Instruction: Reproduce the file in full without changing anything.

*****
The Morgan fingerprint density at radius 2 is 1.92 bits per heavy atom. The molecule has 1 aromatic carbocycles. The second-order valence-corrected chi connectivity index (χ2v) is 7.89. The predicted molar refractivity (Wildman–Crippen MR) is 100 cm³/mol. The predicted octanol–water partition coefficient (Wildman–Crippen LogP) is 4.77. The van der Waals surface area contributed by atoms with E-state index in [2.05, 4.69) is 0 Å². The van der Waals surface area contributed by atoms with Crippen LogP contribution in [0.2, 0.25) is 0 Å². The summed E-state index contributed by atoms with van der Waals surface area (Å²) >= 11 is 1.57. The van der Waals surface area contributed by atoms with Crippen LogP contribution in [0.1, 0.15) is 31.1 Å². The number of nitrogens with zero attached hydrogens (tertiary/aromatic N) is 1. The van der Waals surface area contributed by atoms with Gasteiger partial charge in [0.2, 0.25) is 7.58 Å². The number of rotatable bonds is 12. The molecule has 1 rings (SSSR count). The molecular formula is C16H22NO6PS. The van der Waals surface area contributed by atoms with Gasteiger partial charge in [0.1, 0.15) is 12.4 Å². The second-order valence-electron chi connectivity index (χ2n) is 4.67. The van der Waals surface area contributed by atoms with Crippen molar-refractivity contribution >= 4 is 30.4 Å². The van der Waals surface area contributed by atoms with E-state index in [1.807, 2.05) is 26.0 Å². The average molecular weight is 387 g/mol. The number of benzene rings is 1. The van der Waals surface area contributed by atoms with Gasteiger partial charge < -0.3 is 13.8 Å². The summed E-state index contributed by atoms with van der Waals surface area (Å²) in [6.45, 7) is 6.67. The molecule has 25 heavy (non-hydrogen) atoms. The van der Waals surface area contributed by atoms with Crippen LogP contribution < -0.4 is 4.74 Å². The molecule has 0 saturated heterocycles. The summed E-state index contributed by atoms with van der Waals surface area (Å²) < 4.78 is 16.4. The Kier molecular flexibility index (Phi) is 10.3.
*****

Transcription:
The Morgan fingerprint density at radius 2 is 1.92 bits per heavy atom. The molecule has 1 aromatic carbocycles. The second-order valence-corrected chi connectivity index (χ2v) is 7.89. The predicted molar refractivity (Wildman–Crippen MR) is 100 cm³/mol. The predicted octanol–water partition coefficient (Wildman–Crippen LogP) is 4.77. The van der Waals surface area contributed by atoms with E-state index in [2.05, 4.69) is 0 Å². The van der Waals surface area contributed by atoms with Crippen LogP contribution in [0.2, 0.25) is 0 Å². The summed E-state index contributed by atoms with van der Waals surface area (Å²) >= 11 is 1.57. The van der Waals surface area contributed by atoms with Crippen LogP contribution in [0.1, 0.15) is 31.1 Å². The number of nitrogens with zero attached hydrogens (tertiary/aromatic N) is 1. The van der Waals surface area contributed by atoms with Gasteiger partial charge in [0.2, 0.25) is 7.58 Å². The number of rotatable bonds is 12. The molecule has 1 rings (SSSR count). The molecular formula is C16H22NO6PS. The van der Waals surface area contributed by atoms with Gasteiger partial charge in [0.1, 0.15) is 12.4 Å². The second-order valence-electron chi connectivity index (χ2n) is 4.67. The van der Waals surface area contributed by atoms with Crippen molar-refractivity contribution >= 4 is 30.4 Å². The van der Waals surface area contributed by atoms with E-state index in [1.807, 2.05) is 26.0 Å². The average molecular weight is 387 g/mol. The number of benzene rings is 1. The van der Waals surface area contributed by atoms with Gasteiger partial charge < -0.3 is 13.8 Å². The summed E-state index contributed by atoms with van der Waals surface area (Å²) in [6.45, 7) is 6.67. The molecule has 25 heavy (non-hydrogen) atoms. The van der Waals surface area contributed by atoms with Crippen LogP contribution < -0.4 is 4.74 Å². The molecule has 0 saturated heterocycles. The summed E-state index contributed by atoms with van der Waals surface area (Å²) < 4.78 is 16.4. The Kier molecular flexibility index (Phi) is 10.3.